“There were 98 people of color in Franklin County in 1850,” reads Congdon’s research paper. “For much of the 1800s, however, the Swans were the only family of African descent in Northfield and their mountaintop neighborhood. Swan was a leader in this community at a time when African Americans generally did not receive the acceptance and respect he was accorded. His career was remarkable for what he achieved as a craftsman and landowner, and the business ventures he dared to try. The attitudes of his community also played a significant role in what he and his family could accomplish.”

McGee said the Northfield Historical Society is interested in potential use of the site for archeological exploration and historical interpretation. The parcel of land provides an opportunity to study the relationship of a 19th-century farm to the mountainous landscape in this part of Northfield. Both McGee and Curley said they were interested in conducting archeological work at the site, but this would require funds approved through a future Annual Town Meeting.

Local residents regularly use the portion of the Metacoment-Monadnock Trail (M&M Trail) between Gulf and South Mountain roads, where the Calvin Swan Homestead is located, and it is cited as the most frequently used local hiking resource in the town’s Open Space Plan. The Franklin Regional Council of Governments, along with the National Park Service, conducted a study that led to the M&M being recognized as a National Scenic Trail.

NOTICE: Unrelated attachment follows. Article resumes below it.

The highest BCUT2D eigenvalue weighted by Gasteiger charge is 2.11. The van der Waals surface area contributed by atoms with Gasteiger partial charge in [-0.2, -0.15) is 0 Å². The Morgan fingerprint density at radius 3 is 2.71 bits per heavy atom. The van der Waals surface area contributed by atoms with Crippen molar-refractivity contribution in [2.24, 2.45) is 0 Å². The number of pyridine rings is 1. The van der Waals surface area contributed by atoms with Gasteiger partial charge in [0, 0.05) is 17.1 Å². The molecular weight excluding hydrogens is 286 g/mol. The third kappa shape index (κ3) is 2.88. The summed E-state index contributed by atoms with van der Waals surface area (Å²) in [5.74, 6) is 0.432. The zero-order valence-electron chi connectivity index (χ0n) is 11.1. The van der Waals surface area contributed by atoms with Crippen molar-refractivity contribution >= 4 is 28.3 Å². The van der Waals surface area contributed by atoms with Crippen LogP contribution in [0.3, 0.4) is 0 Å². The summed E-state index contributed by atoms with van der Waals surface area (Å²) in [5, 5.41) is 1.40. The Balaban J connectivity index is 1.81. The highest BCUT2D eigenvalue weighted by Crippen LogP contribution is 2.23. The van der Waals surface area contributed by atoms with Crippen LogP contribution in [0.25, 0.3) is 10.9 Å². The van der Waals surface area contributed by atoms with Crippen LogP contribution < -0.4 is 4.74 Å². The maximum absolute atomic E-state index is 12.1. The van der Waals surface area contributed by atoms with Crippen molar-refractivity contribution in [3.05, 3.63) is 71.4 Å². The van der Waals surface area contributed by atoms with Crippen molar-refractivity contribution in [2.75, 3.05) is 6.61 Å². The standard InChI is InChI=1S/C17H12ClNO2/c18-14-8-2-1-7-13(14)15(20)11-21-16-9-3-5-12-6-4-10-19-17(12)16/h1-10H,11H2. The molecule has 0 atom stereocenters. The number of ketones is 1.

Aug. 30: Winchendon walk

Curley said the message of Swan’s story is one that is relevant to today’s social climate and lasting Black Lives Matter movements. This project has inspired a new social justice initiative of the North Quabbin Trails Association, he said, to conduct focused outreach to engage with people of color. To this end, the trails association has organized a walk Aug. 30 at Winchendon Community Park to encourage people of color to use the trails and enjoy the area’s natural resources.

“I’ve always just assumed and welcomed people, but I have to go beyond that in this case,” Curley said.

More information can be found online at